FIGS. 7 to 11 show various shapes of a plurality of vents;

FIGS. 12 to 20 show various shapes of a plurality of holes; and

FIG. 21 shows a gas separation module and a gas injection module, each of which is supplied with power.

DETAILED DESCRIPTION OF THE INVENTION

Hereinafter, exemplary embodiments of the present invention will be described in detail with reference to the accompanying drawings.

FIG. 1 shows a gas separation type showerhead according to an embodiment of the present invention. Referring to FIG. 1, a gas separation type showerhead 100 includes a gas supply module 110, a gas separation module 120, and a gas injection module 130.

A first gas A and a second gas B are separately supplied to the gas supply module 110. In order to separately provide the first gas A and the second gas B, the gas supply module 110 includes an outer supply tube 110 a and an inner supply tube 110 b which are separated from each other. Referring to FIG. 1, the first gas A is supplied to the outer supply tube 110 a, and the second gas B is supplied to the inner supply tube 110 b.

The first and second gases A and B supplied to the gas supply module 110 are separately dispersed in the gas separation module 120. In order to separately disperse the first and second gases A and, a first dispersion zone 120 a is connected to the outer supply tube 110 a of the gas supply module 110, and a second dispersion zone 120 b is connected to the inner supply tube 110 b of the gas supply module 110. Referring to FIG. 1, the first gas A is dispersed from the first dispersion zone 120 a, and the second gas B is dispersed from the second dispersion zone 120 b.

The first dispersion zone 120 a is constructed with one region. The second dispersion zone 120 b is located below the first dispersion zone 120 a and is divided into a plurality of regions. Preferably, a gas distribution plate 210 (shown in FIG. 2) is provided to uniformly disperse the second gas B in the divided regions of the second dispersion zone 120 b.

The divided regions of the second dispersion zone 120 b are spaced apart from each other, that is, outer spaces are present between the outer surfaces of the divided regions. Further, a plurality of vents 125 b are formed at the lower part of each of the regions of the second dispersion zone 120 b.

FIG. 2 shows a three-dimensional cross-section of the gas separation module 120 and the gas injection module 130.

Referring to FIG. 2, the second gas B is vented to the gas injection module 130 through the vents 125 b. The first gas A is vented to the gas injection module 130 from the first dispersion zone 120 a to a space 125 a surrounding each of the vents 125 b via the outer spaces of the respective regions of the second dispersion zone 120 b.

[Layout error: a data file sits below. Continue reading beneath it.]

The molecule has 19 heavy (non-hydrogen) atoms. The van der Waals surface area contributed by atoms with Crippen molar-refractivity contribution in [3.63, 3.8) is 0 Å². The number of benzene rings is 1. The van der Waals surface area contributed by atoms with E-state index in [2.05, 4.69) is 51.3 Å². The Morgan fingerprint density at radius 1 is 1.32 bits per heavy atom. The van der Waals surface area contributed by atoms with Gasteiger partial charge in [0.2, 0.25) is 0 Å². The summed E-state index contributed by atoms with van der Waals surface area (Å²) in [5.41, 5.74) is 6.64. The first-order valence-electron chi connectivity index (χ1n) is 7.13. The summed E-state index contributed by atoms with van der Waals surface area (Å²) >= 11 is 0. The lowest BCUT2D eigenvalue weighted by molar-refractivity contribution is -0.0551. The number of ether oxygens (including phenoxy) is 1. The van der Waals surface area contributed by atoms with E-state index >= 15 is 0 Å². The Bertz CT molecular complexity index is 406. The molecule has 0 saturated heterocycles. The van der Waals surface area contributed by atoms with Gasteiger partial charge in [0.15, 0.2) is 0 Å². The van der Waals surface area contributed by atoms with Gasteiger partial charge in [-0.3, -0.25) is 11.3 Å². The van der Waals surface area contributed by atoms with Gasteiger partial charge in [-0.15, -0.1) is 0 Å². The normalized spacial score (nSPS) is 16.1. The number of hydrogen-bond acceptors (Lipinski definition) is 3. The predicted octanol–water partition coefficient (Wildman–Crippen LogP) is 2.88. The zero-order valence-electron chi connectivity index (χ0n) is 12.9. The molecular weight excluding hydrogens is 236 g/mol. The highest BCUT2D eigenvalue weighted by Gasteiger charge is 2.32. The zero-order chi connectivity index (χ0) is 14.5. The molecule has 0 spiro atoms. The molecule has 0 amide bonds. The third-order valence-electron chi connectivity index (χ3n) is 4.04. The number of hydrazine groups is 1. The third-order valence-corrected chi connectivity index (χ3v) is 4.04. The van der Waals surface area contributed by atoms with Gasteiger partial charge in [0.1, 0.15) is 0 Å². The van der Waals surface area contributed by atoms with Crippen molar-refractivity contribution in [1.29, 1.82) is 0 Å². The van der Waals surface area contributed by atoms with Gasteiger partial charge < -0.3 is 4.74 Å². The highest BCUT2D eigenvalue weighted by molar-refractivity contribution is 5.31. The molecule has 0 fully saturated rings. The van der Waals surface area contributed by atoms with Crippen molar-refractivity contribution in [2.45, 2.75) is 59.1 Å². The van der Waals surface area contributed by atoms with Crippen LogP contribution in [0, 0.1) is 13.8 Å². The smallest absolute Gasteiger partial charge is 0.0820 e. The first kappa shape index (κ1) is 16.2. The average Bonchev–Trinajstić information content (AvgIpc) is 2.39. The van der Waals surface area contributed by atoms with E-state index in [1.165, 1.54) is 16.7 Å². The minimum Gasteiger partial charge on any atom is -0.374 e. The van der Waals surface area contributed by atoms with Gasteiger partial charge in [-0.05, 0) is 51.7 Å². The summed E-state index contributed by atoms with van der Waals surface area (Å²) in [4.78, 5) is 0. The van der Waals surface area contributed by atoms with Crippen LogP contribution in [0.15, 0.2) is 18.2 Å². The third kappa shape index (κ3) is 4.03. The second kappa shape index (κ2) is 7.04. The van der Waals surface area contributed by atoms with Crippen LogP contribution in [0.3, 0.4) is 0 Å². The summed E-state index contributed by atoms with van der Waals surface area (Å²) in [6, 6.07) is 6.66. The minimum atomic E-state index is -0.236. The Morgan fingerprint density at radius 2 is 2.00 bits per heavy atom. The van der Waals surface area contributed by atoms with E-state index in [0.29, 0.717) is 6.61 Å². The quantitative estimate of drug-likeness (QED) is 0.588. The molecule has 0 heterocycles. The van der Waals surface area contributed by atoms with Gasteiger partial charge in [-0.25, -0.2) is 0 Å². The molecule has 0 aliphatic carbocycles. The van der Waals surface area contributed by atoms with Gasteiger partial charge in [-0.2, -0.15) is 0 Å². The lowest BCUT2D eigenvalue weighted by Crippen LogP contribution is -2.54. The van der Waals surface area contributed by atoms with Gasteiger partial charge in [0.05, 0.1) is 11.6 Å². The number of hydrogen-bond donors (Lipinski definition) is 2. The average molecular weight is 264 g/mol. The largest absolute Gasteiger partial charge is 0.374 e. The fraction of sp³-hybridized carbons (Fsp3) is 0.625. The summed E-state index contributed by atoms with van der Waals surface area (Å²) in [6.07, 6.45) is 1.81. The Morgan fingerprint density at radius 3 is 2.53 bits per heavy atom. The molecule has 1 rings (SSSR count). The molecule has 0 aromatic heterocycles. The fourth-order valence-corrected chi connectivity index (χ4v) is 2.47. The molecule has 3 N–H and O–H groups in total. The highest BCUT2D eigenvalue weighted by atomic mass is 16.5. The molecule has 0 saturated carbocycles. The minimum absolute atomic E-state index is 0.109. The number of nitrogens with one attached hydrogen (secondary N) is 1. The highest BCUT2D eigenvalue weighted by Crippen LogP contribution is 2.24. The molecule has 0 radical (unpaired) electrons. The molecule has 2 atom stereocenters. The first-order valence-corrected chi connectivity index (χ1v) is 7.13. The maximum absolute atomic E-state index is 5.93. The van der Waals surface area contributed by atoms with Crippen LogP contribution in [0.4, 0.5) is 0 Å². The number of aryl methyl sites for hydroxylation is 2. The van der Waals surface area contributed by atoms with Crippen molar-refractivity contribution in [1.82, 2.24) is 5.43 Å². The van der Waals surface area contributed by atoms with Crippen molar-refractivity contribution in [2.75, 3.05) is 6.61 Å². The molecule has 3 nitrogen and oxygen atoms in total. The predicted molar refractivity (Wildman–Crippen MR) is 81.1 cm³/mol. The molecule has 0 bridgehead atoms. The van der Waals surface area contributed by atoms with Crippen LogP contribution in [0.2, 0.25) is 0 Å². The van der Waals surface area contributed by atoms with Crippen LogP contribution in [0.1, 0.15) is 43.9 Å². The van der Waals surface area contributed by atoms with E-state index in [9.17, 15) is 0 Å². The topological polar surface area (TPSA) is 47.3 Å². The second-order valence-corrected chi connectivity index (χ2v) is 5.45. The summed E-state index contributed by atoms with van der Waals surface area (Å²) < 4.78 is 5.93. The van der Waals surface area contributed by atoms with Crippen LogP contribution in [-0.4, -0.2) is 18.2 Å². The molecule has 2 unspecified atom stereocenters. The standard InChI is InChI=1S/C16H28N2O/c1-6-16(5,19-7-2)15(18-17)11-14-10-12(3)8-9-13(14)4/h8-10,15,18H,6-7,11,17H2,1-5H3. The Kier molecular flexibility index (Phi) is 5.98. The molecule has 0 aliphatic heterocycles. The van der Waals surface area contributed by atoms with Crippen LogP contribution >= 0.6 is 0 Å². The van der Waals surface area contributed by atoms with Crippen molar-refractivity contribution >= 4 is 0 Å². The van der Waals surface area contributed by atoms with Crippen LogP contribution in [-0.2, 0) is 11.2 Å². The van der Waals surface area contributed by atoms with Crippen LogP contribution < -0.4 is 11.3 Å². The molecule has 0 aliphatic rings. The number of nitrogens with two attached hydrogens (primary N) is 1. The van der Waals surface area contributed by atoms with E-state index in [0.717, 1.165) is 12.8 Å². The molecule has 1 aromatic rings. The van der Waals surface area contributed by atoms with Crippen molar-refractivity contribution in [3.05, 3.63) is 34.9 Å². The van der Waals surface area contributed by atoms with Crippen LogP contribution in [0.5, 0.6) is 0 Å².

A lower part of the gas separation module 120, through which the first and second gases A and B are vented to the gas injection module 130, has a variable height which is determined according edge heights of the vents 125 b.

The edges of the vents 125 b may be located to be higher than the top of the gas injection module 130. Alternatively, the edges of the vents 125 b may be located between the top and the bottom of the gas injection module 130.

FIGS. 3 and 4 show locations of the edges of the vents 125 b.

A mixing zone 150 in which the first and second gases A and B are mixed each other varies depending on the edge heights of the vents 125 b.

If the edges of the vents 125 b are located above the top of the gas injection module 130, the mixing zone 150 in which the first and second gases A and B are mixed can be widened within the showerhead. On the contrary, if the edges of the vents 125 b are located between the top and the bottom of the gas injection module 130, the first and second gases A and B may maintain their original forms while the mixing of the first and second gases A and B are delayed.

Referring to FIGS. 7 to 11, the vents 125 b may be implemented in various shapes. If a denotes a top width of one of the vents 125 b, b denotes a center width of one of the vents 125 b, and c denotes a bottom width of one of the vents 125 b, then the vents 125 b may have a typical shape of a=b=c (FIG. 7), or a shape with a widening edge of a=b<c (FIG. 8) and a<b=c (FIG. 10), or a shape with a narrowing edge of a>b=c (FIG. 9) and a=b>c (FIG. 11).

Eventually, the shapes of the vents 125 b and the edge heights of the vents 125 b are determined according to the purpose of processing.

The gas injection module 130 includes a plurality of holes 135. The first and second gases A and B separately dispersed from the gas separation module 120 are commonly injected into the chamber through the holes 135.

According to the purpose of processing, the first and second gases A and B may be simultaneously or sequentially injected into the chamber. Even if the first and second gases A and B are heterogeneous, the first and second gases A and B are not mixed until they are injected into the gas injection module 130. Therefore, in comparison with the case that the first and second gases A and B are mixed in advance, the first and second gases A and B can maintain their original forms, thereby being able to delaying ionization. Accordingly, ionization efficiency can be enhanced.

Similar to the vents 125 b, the holes 135 may be implemented in various shapes as shown in FIGS. 12 to 20. Since the shape of the holes 135 is opposite to the shape of the gas injection module 130, the shape of the holes 135 can be described with the shape of the gas injection module 130.

If d denotes a top width of the gas injection module 130, e denotes a center width of the gas injection module 130, and f denotes a bottom width of the gas injection module 130, then the holes 135 may have a shape with a constant injection width of d=e=f (FIG. 12), or a shape with a widening injection width of d>e>f (FIGS. 13 and 19) and d=e>f (FIG. 15), or a shape with a narrowing injection width of d<e<f (FIGS. 14 and 20), d<e=f (FIG. 16), and d=f<e (FIGS. 17 and 18).